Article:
ISLAMABAD (Reuters) – Afghanistan’s Taliban-appointed foreign affairs chief begins a visit to Pakistan on Wednesday to discuss trade and other ties as the Taliban seek global recognition and the unfreezing of assets to prevent an economic crisis.
Acting Foreign Minister Amir Khan Muttaqi will lead a delegation to Islamabad to discuss “Pakistan-Afghanistan relations with a particular focus … on enhanced trade, facilitation of transit trade, cross-border movement, land and aviation links, people-to-people contacts, and regional connectivity”, Pakistan’s foreign ministry said.
While Pakistan has not formally recognised the Taliban administration after the militants took over in August, it has longstanding ties with the group, though Islamabad officially denies accusations by Afghanistan’s old rulers and their Western allies that it backed the Islamists during 20 years of war.
The visit comes as the Taliban seek global recognition.
Pakistan has called on governments to allow development assistance to flow into Afghanistan and to unfreeze billions of dollars in its central bank assets to prevent economic collapse.
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Despite the generally good relations between the Taliban and Pakistan, they have had problems.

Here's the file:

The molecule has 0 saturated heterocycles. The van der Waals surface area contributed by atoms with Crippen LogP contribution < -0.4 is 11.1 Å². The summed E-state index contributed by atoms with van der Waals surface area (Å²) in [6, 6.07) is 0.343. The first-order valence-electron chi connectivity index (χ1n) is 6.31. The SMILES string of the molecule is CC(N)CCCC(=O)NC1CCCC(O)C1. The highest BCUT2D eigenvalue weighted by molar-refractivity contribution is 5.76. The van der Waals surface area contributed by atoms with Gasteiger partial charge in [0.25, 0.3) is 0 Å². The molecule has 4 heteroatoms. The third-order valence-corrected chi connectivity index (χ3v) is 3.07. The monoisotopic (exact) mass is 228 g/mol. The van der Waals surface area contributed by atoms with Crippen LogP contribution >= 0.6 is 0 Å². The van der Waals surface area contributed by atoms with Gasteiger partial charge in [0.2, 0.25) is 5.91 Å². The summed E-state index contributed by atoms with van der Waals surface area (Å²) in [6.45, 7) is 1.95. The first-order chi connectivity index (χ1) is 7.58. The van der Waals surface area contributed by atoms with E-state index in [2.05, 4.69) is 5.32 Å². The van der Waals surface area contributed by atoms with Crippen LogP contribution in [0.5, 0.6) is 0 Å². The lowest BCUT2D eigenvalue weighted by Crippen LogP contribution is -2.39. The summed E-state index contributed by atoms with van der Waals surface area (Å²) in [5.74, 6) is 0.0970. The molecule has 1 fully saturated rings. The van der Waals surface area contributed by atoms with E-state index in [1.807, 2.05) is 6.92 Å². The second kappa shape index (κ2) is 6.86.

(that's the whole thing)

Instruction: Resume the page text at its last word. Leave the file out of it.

National carrier Pakistan International Airlines last month suspended operations from Kabul after it accused Taliban officials of interference.
Traders have also complained that some crossings on their common border have been closing regularly, disrupting flows of goods.
Pakistan’s foreign ministry said this week’s visit was a follow-up to one last month by its foreign minister to Kabul, who focused on smoothing trade and other ties.
Also on Wednesday, Pakistan’s arch-rival India was holding a conference on Afghanistan for regional countries but Pakistan’s national security adviser said Pakistan would not attend.
India had close ties with Afghanistan’s old U.S.-backed government and the Taliban victory over it represents a significant loss of influence for India in Afghanistan.
(Reporting by Charlotte Greenfield; Editing by Robert Birsel)
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